Drawn / Overdrawn
11 February – 17 March
‘There is no way to make a drawing – there is only drawing’
Drawing can be thought of as the ground from which all other arts originate as the origins of ideas are often realized in drawing before being translated into other mediums. For the artists in DRAWN/OVERDRAWN, drawing comes out of a multi disciplinary practice The four artists in this show are all now resident in the U.S but both Rian Kerrane and Malcolm McClay originate from Ireland, all however have made specific works for
this show that are made in response to Ireland’s physical and economic climate and landscape.
DRAWN/OVERDRAWN comes at a time when Ireland is severely overdrawn on its accounts, and this exhibition’s title refers to this situation. Kerrane’s work incorporates the actual material iconography of Banc na hÉíreann within a matrix that brings to mind puzzles and games, combining corporate iconography with objects from the intimate daily life of Ireland’s people. McClay’s work also confronts the fallen condition of the Irish economy in drawings that emerged from his photographs of some of the thousands of abandoned building sites that litter the Irish landscape. While these artists engage with the economic crisis, Louisiana-based Chicory Miles’s watercolors speak of recovery, giving graphic form to Irish landscapes that are growing back from devastating fires. Colorado artist Eric Waldemar’s works refer to the ‘overdrawn’ in a different way, engaging with the mystical depth and misty horizons that have drawn artists to Ireland for centuries. While Ireland’s landscapes and half-glimpsed fairy folk are so “overdrawn” as to border on cliché, the spiritual depth of the Irish land has a continuing resonance.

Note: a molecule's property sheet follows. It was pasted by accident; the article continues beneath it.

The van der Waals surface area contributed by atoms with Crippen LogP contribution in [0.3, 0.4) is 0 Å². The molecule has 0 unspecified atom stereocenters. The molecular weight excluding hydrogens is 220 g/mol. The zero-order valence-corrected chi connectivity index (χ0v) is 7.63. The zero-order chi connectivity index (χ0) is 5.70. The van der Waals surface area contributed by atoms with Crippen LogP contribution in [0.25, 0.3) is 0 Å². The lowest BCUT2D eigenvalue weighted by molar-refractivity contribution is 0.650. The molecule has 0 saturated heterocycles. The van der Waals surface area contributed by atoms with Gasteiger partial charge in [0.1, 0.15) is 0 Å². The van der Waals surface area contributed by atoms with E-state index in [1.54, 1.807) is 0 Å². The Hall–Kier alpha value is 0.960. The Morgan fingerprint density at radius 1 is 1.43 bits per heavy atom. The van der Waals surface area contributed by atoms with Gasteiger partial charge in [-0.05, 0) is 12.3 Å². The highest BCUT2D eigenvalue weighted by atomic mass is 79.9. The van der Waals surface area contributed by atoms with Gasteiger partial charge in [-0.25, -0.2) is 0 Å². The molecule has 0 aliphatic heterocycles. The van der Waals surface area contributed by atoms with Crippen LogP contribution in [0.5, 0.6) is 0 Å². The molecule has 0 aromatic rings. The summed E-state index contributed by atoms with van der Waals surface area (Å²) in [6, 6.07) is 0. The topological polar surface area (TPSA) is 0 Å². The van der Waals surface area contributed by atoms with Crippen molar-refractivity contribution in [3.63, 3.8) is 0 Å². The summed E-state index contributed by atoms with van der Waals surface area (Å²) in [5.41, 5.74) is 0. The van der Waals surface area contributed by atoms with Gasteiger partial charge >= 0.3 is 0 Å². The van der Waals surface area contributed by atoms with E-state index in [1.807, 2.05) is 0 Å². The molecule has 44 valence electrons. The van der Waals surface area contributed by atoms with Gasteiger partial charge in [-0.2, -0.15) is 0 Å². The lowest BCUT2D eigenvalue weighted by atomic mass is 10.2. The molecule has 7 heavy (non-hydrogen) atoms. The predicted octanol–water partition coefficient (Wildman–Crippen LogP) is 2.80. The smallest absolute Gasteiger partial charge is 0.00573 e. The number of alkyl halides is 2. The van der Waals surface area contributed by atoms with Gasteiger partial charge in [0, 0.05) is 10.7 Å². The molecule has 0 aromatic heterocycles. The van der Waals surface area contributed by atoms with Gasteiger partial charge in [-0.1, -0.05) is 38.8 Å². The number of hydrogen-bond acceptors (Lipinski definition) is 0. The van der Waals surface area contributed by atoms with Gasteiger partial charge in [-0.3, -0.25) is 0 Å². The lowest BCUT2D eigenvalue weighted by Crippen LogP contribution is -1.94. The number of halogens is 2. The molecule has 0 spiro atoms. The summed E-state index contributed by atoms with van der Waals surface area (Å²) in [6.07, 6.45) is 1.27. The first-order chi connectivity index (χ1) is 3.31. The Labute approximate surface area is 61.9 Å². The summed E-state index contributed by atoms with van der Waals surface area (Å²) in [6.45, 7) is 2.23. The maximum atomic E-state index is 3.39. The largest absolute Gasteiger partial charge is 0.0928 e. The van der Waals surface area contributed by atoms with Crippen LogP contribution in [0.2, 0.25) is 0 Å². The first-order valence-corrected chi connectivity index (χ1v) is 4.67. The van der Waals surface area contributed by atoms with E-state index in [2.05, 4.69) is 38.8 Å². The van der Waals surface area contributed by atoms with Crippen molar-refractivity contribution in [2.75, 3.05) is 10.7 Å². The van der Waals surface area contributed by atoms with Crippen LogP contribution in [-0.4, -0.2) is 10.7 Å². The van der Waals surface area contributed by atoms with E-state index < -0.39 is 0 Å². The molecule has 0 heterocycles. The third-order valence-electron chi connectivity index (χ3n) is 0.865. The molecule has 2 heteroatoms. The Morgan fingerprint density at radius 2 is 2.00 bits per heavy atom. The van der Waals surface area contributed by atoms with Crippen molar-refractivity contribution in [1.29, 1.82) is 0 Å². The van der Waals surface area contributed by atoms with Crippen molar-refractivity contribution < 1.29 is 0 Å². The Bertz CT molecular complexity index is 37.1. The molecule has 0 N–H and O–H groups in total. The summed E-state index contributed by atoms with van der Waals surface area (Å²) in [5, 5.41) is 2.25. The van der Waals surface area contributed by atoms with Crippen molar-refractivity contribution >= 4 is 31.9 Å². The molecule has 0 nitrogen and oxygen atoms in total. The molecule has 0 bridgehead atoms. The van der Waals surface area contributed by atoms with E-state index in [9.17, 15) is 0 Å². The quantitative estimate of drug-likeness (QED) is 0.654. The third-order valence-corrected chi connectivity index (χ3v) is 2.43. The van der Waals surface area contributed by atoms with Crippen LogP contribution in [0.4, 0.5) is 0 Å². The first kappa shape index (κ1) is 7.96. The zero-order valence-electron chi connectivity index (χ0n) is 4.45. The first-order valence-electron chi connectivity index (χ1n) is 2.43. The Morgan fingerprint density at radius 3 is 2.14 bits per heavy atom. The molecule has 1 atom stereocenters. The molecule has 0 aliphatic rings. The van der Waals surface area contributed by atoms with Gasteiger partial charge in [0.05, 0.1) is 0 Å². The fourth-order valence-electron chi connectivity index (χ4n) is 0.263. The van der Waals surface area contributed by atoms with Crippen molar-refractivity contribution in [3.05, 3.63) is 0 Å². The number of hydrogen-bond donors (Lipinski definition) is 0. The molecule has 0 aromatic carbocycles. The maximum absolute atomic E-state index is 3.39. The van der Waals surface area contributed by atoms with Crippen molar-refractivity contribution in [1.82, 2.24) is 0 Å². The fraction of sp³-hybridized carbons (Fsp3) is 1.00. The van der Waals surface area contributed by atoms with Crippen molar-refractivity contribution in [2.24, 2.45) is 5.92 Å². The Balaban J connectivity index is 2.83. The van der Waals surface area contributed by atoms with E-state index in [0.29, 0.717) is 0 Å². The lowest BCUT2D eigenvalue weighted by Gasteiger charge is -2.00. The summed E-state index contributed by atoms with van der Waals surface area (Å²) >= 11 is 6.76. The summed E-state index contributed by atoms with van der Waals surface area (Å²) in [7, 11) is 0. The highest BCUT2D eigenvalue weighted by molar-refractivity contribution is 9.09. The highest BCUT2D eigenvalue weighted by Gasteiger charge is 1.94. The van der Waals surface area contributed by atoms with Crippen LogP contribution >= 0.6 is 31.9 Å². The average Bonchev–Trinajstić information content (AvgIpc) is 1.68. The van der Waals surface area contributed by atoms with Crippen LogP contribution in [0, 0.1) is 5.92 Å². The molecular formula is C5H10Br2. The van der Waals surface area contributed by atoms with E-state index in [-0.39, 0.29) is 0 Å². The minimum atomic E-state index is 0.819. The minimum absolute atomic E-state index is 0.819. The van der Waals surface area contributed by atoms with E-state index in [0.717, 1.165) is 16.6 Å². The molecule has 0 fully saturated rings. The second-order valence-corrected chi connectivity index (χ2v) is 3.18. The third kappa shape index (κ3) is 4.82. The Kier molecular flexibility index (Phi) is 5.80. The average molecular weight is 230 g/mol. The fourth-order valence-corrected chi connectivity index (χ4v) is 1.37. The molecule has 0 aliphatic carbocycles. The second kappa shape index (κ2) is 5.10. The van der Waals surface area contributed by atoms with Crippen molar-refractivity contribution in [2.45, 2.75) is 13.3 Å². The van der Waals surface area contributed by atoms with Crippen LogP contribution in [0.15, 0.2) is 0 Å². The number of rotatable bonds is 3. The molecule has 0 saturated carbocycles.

Like the above quote from Richard Serra suggests, drawing can take any format and is primarily about the activity or gesture itself. The activity of ‘drawing’ whether this be formatted via multiples or grids, or by virtue of line, tone or texture or even by the use of frames and moving images suggests a relationship between the concept and the activity itself. Preparatory drawing often gives visual form to an artist’s thought process and it
is through this activity that intentions and concepts may be first realized. This exhibition brings together four very different contemporary artists who have diverse practices, but come together under a shared desire to explore similar or common themes or concepts, through their unique drawing methodologies and practices.
Curated by: James L Hayes CIT CCAD Lecturer & Visual Artist